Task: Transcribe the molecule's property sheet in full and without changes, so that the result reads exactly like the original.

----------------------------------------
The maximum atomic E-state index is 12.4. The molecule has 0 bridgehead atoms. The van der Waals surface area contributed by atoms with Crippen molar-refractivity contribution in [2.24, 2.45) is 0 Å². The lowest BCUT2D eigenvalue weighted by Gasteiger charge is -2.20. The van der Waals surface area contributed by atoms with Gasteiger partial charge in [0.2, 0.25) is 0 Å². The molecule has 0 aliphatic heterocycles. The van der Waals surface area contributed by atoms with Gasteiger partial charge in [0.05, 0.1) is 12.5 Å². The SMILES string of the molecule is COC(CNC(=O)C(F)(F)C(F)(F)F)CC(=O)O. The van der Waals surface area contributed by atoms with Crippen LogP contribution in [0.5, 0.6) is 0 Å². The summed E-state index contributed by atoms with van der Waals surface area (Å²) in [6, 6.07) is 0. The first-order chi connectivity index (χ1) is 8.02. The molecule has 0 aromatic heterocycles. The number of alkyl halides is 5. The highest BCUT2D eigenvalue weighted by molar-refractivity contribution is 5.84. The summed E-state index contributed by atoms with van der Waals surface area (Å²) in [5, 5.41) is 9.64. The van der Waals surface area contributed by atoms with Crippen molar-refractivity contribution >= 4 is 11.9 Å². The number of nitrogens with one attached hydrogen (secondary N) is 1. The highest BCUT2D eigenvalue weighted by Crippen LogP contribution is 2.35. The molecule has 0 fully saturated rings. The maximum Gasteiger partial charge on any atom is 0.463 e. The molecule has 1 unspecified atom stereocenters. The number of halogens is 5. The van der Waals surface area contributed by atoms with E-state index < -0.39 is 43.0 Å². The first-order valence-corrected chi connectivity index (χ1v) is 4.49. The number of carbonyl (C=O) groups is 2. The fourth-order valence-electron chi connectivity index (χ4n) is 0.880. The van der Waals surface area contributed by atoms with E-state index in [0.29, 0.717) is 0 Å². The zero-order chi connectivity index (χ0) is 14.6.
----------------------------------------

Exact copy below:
The maximum atomic E-state index is 12.4. The molecule has 0 bridgehead atoms. The van der Waals surface area contributed by atoms with Crippen molar-refractivity contribution in [2.24, 2.45) is 0 Å². The lowest BCUT2D eigenvalue weighted by Gasteiger charge is -2.20. The van der Waals surface area contributed by atoms with Gasteiger partial charge in [0.2, 0.25) is 0 Å². The molecule has 0 aliphatic heterocycles. The van der Waals surface area contributed by atoms with Gasteiger partial charge in [0.05, 0.1) is 12.5 Å². The SMILES string of the molecule is COC(CNC(=O)C(F)(F)C(F)(F)F)CC(=O)O. The van der Waals surface area contributed by atoms with Crippen LogP contribution in [0.5, 0.6) is 0 Å². The summed E-state index contributed by atoms with van der Waals surface area (Å²) in [6, 6.07) is 0. The first-order chi connectivity index (χ1) is 8.02. The molecule has 0 aromatic heterocycles. The number of alkyl halides is 5. The highest BCUT2D eigenvalue weighted by molar-refractivity contribution is 5.84. The summed E-state index contributed by atoms with van der Waals surface area (Å²) in [5, 5.41) is 9.64. The van der Waals surface area contributed by atoms with Crippen molar-refractivity contribution >= 4 is 11.9 Å². The number of nitrogens with one attached hydrogen (secondary N) is 1. The highest BCUT2D eigenvalue weighted by Crippen LogP contribution is 2.35. The molecule has 0 fully saturated rings. The maximum Gasteiger partial charge on any atom is 0.463 e. The molecule has 1 unspecified atom stereocenters. The number of halogens is 5. The van der Waals surface area contributed by atoms with E-state index < -0.39 is 43.0 Å². The first-order valence-corrected chi connectivity index (χ1v) is 4.49. The number of carbonyl (C=O) groups is 2. The fourth-order valence-electron chi connectivity index (χ4n) is 0.880. The van der Waals surface area contributed by atoms with E-state index in [0.29, 0.717) is 0 Å². The zero-order chi connectivity index (χ0) is 14.6.